In a little vine-engulfed stucco house on Monroe Street in Rapid City, 82-year-old Marilyn Jacks sat on a bucket and drank earl gray tea among moving boxes a week before she had to leave a place she’s called home for more than 35 years.
Jacks, an undeniably vibrant woman, moved to Rapid City from Denver in 1987 with two cats because she’d always wanted to visit Mount Rushmore. Other than a pet-friendly policy, she was looking for four things in her rent search: a dining room, a screen porch, a woodstove and a garden. The house had three bedrooms, so she converted one into a dining room.
The rest came through hard work and setting aside money. Jacks bought a wood stove for $99, saved up to have someone build her a screen porch in the back, and planted a garden in the space between her home and the street. Jacks, and her diverse garden, were featured in the Journal at the time.
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Rent started at about $385 a month when she first moved in. Over the years, her landlord incrementally increased it to $500, which she’s been paying “for years and years and years.”
“He just never went up anymore because he knew I was on a fixed income,” said Jacks, who relies on a social security check and part-time work from her job at the Dahl Arts Center gift shop, where she drives four days a week in her black Kia Soul.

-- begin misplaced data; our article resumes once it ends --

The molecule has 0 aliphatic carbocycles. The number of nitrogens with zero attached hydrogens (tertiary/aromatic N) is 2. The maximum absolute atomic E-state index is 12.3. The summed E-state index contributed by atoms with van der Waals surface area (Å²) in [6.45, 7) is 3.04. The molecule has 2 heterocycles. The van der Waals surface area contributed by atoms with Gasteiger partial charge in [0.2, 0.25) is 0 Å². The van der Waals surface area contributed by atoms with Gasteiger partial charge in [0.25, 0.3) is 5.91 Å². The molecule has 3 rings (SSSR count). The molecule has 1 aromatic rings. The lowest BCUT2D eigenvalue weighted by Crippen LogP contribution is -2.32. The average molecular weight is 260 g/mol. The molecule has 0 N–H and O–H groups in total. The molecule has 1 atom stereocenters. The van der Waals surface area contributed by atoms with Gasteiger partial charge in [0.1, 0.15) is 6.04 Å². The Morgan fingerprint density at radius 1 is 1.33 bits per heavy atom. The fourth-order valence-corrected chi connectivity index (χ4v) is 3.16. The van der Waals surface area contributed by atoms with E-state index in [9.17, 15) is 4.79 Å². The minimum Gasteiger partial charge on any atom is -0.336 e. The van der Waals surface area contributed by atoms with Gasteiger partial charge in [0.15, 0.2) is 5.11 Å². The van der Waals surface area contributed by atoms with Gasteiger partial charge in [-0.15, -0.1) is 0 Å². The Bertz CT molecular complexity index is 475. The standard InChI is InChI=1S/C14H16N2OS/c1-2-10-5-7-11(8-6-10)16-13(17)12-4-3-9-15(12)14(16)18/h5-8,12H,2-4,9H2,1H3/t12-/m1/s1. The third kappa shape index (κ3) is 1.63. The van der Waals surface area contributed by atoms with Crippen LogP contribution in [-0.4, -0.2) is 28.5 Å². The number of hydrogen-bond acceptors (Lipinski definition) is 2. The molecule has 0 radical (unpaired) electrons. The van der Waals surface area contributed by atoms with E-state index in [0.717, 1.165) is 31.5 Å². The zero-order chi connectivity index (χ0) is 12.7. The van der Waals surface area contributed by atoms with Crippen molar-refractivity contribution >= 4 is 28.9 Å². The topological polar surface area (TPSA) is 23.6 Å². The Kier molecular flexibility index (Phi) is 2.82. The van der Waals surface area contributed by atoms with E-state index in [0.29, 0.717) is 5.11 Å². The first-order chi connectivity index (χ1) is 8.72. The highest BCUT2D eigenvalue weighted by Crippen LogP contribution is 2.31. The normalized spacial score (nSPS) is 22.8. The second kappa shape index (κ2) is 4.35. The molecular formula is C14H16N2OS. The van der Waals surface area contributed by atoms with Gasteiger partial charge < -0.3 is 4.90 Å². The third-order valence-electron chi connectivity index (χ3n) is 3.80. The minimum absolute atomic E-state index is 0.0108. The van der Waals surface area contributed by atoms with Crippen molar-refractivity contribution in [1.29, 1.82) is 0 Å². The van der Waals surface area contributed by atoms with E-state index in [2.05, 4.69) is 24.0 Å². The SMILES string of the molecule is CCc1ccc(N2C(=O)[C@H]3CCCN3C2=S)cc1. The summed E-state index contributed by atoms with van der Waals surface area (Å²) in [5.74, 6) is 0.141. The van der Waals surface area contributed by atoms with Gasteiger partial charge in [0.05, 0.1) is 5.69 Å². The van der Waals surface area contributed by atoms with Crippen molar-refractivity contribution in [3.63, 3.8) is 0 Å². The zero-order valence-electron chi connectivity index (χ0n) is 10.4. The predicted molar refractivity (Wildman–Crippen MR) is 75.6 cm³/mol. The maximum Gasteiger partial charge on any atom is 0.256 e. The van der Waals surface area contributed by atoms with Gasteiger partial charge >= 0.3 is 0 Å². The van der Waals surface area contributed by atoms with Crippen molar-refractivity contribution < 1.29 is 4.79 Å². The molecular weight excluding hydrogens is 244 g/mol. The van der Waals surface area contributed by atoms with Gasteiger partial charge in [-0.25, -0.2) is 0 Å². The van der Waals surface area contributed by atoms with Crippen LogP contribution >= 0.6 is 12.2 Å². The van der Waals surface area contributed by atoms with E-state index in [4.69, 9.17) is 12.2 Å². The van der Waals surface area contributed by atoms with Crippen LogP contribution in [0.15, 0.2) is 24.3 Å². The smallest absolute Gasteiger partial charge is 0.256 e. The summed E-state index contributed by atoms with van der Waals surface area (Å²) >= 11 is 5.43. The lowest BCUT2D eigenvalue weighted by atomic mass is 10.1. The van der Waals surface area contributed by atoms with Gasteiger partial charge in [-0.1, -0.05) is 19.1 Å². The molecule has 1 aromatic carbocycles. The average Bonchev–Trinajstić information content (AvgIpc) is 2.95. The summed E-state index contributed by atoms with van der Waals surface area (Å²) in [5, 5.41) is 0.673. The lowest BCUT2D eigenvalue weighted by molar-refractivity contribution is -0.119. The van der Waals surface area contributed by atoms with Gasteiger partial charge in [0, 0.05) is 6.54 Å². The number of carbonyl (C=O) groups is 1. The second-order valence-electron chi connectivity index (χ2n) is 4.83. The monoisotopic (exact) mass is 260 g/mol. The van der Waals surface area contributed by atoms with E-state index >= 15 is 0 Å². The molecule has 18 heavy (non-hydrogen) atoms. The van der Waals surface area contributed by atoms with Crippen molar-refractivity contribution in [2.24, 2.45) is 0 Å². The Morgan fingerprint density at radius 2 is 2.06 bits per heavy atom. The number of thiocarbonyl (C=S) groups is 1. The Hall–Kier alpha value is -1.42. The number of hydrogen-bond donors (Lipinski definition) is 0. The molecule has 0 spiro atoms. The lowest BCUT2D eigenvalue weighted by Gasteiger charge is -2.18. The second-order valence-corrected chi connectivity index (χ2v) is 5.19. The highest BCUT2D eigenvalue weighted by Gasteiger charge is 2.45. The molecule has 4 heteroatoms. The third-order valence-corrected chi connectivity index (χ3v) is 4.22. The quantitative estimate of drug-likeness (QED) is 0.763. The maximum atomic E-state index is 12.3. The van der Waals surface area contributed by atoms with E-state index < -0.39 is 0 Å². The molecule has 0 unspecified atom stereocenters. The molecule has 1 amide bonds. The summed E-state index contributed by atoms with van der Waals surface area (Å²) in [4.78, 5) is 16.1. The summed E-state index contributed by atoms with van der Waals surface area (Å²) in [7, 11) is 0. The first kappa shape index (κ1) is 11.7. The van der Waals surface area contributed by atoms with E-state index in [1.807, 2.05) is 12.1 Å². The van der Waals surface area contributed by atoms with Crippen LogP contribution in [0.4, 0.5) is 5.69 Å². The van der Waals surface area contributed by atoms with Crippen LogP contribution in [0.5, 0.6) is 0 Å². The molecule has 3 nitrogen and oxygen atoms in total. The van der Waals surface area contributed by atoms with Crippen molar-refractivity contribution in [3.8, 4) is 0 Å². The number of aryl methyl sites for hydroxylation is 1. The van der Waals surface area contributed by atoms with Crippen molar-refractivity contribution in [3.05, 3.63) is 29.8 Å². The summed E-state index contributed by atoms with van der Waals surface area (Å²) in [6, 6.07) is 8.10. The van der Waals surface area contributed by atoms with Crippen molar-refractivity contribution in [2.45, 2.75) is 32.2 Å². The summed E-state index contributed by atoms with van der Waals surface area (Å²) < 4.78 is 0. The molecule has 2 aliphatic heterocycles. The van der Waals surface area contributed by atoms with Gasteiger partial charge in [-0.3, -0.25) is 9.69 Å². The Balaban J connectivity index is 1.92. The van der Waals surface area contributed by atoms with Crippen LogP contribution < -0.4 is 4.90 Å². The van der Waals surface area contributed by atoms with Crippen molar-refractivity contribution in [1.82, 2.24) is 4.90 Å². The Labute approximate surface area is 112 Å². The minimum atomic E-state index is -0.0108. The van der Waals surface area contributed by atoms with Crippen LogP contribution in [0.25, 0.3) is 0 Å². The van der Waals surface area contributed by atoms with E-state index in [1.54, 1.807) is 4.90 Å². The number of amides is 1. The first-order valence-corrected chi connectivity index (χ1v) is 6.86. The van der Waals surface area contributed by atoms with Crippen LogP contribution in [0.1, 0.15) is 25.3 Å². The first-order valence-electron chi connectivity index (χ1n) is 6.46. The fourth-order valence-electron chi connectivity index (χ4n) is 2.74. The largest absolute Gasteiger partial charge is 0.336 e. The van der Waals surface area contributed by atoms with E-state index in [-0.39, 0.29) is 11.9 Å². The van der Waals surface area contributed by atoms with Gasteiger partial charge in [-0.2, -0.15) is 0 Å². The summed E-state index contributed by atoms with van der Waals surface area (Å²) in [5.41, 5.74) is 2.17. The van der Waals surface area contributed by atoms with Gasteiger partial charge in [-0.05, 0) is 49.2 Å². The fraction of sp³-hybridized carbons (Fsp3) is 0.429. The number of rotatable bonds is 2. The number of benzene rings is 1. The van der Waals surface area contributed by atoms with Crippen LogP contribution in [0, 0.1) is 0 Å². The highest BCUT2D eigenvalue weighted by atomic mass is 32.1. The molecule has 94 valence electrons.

“I’m really maxed out,” she said. “I have a legal pad every first of the month, and I work through everything. Nothing is missed. I know where every penny is going.”
Currently, Jacks receives $1,165 in social security each month and about $1,000 a month from her work at the Dahl. Her meticulous budgeting allowed her to afford the rent, support herself and her beloved cat Dinah, and pay for the occasional project around the house, all while the rental market in Rapid City rose around her.
According to Elevate Rapid City’s 2022 housing market study, median rents in Rapid City range anywhere from $855 to $950, depending on the source. Many rents have increased up to $1,500 a month.
As rents rise, so have elderly populations. According to Elevate, people ages 65 to 84 increased by 59% from 2010 to 2020, and households ages 55 and older are expected to increase from the current 14,610 to 18,326 by 2030, creating a higher demand for townhomes, condos and small single-level homes like the one Jacks managed to stay in at an affordable price for decades.
That bubble burst when her landlord died last year. In January, she was notified the current owner was going to sell the house. She had until the end of March to leave.
“I couldn’t formulate any kind of plan because I was just so rattled,” Jacks said. “Maybe I should have seen this all coming, but of course I didn’t know he was going to die.”
Jacks’ friends banded together to try to help her find a place. One friend tried to buy the house, which is bundled with two apartments next door that share a basement with it. That fell through. Jacks tried to look on the market to find a place she could afford that would allow Dinah, her grey cat, to come with her.
“Some of their rent is higher than my whole social security check,” Jacks said. “I thought, well somebody will offer assistance.”